Right at the mouth of Cooksville Creek we spotted a Snowy Owl sitting on the ice.  These owls spend their summers north of the Arctic Circle hunting lemmings.  Each bird can consume up to 1600 lemmings per year.  It is normal for a few Snowy Owls to be seen in Southern Ontario each winter.  Last year they appeared in record numbers for the first time in about 15 years.  When large numbers of birds are found outside of their normal migration zones it is called an irruption.  If it happens a second year in a row, as it has this year, it is termed an echo.  We observed this female from both sides of the creek as well as on a rooftop where she flew when we got too close.  We also saw what was likely a second one in the park near our cars when we returned at the end of the hike.


My first encounter with a Snowy Owl came almost exactly 40 years ago in February 1975 when local band Rush released their album Fly by Night.


From the mouth of the Cooksville Creek looking west you can see an old freighter.  This is the Ridgetown and it guards the entrance to Port Credit harbour at the mouth of the Credit River. Built in Chicago in 1905 it became grounded in a storm on it’s maiden voyage and suffered $100,000 worth of damage.  In 1970 it was sunk at Nanticoke to form part of a temporary break wall while construction of the Ontario Power Plant was being completed.  Later it was raised and brought to Toronto where it was filled with stone and sunk on June 21, 1974 in it’s present location.


Giant Hogweed is a noxious plant that grows up to 10 feet tall and can cause severe burns and blindness.  There are many examples growing along the west bank of the Cooksville Creek.  If you hike here in the summer beware as the path leads right through a patch of them.


As you enter the Adamson Property there are two old tree stumps that have been carved with animal figures.  One has three squirrels carved into it while the one in the picture below features raccoons.


Built in 1932 by Anthony Adamson, son of Agar and Mabel, the Derry House sits on the east end of the Adamson property.   It’s “U” shaped construction frames a central fireplace and flagstone courtyard.  Anthony and his wife Augusta lived here until his mother passed away in December 1943.  After they moved into the family mansion this house was sold to the Derry family, whose name it bears today.  Anthony was awarded the Order of Canada for his contribution to Canadian architecture.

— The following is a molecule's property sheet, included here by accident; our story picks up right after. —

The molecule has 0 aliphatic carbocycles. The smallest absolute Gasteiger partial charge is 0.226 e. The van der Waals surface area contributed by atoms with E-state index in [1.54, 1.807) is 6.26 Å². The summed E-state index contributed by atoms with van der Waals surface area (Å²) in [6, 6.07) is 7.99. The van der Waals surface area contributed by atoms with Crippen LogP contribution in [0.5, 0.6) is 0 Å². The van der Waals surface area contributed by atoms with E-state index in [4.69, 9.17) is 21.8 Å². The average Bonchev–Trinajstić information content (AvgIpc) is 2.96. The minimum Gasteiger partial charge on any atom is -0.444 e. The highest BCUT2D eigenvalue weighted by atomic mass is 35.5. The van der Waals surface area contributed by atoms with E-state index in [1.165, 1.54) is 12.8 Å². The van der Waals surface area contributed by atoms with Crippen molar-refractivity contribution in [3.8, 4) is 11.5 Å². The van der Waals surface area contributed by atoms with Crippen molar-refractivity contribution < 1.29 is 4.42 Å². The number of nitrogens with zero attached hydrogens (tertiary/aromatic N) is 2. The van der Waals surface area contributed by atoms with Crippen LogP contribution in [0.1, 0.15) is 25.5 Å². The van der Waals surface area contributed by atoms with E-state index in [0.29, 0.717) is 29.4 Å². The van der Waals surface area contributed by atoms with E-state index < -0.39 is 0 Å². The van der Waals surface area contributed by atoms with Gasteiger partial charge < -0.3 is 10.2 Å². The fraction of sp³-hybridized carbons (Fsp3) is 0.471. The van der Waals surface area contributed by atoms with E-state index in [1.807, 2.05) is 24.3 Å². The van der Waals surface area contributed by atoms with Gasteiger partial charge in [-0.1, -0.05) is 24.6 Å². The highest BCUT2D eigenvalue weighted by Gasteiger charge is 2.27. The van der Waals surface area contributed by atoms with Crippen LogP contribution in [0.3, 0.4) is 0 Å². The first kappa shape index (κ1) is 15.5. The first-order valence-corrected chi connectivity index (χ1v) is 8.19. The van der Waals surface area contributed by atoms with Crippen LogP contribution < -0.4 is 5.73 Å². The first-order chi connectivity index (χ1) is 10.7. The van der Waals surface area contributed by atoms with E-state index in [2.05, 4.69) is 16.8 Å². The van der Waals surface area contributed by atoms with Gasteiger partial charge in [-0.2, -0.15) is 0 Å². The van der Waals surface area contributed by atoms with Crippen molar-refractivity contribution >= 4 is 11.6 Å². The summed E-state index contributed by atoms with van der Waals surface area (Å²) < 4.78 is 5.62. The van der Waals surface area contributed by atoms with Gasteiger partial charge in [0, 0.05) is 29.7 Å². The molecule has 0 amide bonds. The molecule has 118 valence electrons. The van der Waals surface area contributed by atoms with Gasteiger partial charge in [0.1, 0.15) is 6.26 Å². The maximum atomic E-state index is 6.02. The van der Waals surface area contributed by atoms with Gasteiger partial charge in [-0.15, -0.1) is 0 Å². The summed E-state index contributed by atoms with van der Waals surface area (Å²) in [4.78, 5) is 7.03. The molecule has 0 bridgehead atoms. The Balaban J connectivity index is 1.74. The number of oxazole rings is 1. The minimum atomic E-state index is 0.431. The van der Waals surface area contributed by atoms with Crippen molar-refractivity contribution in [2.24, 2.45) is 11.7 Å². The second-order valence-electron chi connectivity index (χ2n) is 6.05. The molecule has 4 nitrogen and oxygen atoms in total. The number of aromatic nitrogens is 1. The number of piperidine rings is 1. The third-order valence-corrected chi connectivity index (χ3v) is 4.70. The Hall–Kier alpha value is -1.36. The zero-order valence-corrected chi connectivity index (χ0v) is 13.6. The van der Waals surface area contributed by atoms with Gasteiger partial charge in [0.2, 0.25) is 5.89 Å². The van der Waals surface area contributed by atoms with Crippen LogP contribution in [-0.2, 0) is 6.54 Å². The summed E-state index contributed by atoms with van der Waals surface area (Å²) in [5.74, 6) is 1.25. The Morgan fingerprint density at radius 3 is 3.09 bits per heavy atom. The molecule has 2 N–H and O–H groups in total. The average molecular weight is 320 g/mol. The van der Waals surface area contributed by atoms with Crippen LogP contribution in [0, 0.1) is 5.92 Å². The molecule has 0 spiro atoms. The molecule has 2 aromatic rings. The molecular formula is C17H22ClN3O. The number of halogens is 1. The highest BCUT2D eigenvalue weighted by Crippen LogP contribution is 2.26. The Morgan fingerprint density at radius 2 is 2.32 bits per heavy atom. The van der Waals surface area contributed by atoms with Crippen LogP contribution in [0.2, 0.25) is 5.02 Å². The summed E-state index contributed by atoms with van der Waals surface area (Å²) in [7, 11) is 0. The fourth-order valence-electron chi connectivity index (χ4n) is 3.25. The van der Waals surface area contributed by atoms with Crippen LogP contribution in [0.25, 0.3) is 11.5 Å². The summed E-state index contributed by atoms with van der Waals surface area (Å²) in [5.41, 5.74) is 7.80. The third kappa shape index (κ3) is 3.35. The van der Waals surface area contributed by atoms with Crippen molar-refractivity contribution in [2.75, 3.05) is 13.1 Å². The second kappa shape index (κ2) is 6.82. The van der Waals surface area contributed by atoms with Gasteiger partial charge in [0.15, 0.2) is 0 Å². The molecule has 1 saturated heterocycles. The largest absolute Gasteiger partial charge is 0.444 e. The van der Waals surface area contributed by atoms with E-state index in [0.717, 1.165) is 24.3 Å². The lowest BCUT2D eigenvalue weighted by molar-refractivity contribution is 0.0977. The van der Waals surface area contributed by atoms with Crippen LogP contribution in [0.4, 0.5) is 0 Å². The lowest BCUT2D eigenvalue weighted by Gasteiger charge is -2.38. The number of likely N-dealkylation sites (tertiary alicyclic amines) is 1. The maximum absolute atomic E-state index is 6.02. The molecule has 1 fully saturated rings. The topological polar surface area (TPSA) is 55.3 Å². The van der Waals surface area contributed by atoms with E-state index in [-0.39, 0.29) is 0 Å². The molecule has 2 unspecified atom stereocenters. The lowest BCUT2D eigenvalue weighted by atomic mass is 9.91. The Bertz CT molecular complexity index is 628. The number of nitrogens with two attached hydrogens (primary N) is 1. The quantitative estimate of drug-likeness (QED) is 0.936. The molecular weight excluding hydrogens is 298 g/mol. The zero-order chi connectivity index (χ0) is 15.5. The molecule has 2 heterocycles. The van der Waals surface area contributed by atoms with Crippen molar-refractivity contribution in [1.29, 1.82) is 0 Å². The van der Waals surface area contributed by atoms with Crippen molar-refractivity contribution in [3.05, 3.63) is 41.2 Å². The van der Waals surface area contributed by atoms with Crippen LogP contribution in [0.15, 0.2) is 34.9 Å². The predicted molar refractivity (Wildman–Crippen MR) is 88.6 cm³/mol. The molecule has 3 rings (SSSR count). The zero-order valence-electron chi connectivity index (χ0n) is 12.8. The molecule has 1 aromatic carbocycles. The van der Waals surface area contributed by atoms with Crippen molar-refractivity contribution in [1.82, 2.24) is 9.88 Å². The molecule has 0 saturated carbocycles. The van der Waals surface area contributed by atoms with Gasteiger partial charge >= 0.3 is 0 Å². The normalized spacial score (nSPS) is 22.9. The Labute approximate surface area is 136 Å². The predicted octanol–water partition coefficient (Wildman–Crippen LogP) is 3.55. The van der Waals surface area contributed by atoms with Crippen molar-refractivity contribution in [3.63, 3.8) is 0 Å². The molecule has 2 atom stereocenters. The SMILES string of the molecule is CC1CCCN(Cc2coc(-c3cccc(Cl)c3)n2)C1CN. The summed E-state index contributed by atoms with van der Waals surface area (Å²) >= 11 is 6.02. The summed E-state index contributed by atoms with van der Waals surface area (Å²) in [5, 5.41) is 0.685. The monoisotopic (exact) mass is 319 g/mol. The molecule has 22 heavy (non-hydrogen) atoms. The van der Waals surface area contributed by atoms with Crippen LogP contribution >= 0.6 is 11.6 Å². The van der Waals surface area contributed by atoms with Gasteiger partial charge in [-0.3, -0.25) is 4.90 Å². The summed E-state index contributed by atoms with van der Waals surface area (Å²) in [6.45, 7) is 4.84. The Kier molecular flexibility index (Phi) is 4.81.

The barn dates to 1870 and is one of the oldest surviving agricultural structures in the region. It is built with a foundation of field stones and mortar and an upper portion of board and batten. The farm was known as “The Grove” due to the large grove of white pine trees that were reserved to be used as masts for ships by the Royal Navy.


The main house was built over the winter of 1919-1920 and it’s date stone is featured in the cover photo.  It replaced a summer cottage from 1866 that stood between it and the lake.  The site of the original log cabin from 1809 was identified in 1991 and stood close to the water front.  It appears that each time the family built a new home they moved a few feet further away from the lake.  This view is taken from the upstairs balcony below the bell on the gatehouse.


The gatehouse or “Folly” was built in 1904 and is one of only three of this design in Canada.  The other two are in Ottawa at the residence of the Prime Minister and the Governor General.  The upstairs served as a nursery for Anthony who was born in 1906.


The so-called orange room extends from the west end of the house and contains a unique rounded balcony and a small cupola.


Rhododendron gardens grow under the evergreen trees on the front lawns of the house.


By 1968 there were only 15 acres of the original property left that had not been sold off. Anthony applied to the city for permission to develop the site for apartment buildings and the city rezoned it for high rise in 1972.  After neighbours sent in 115 letters of objection the Credit Valley Conservation Authority stepped in and expropriated the land, buying out the Adamsons in 1975.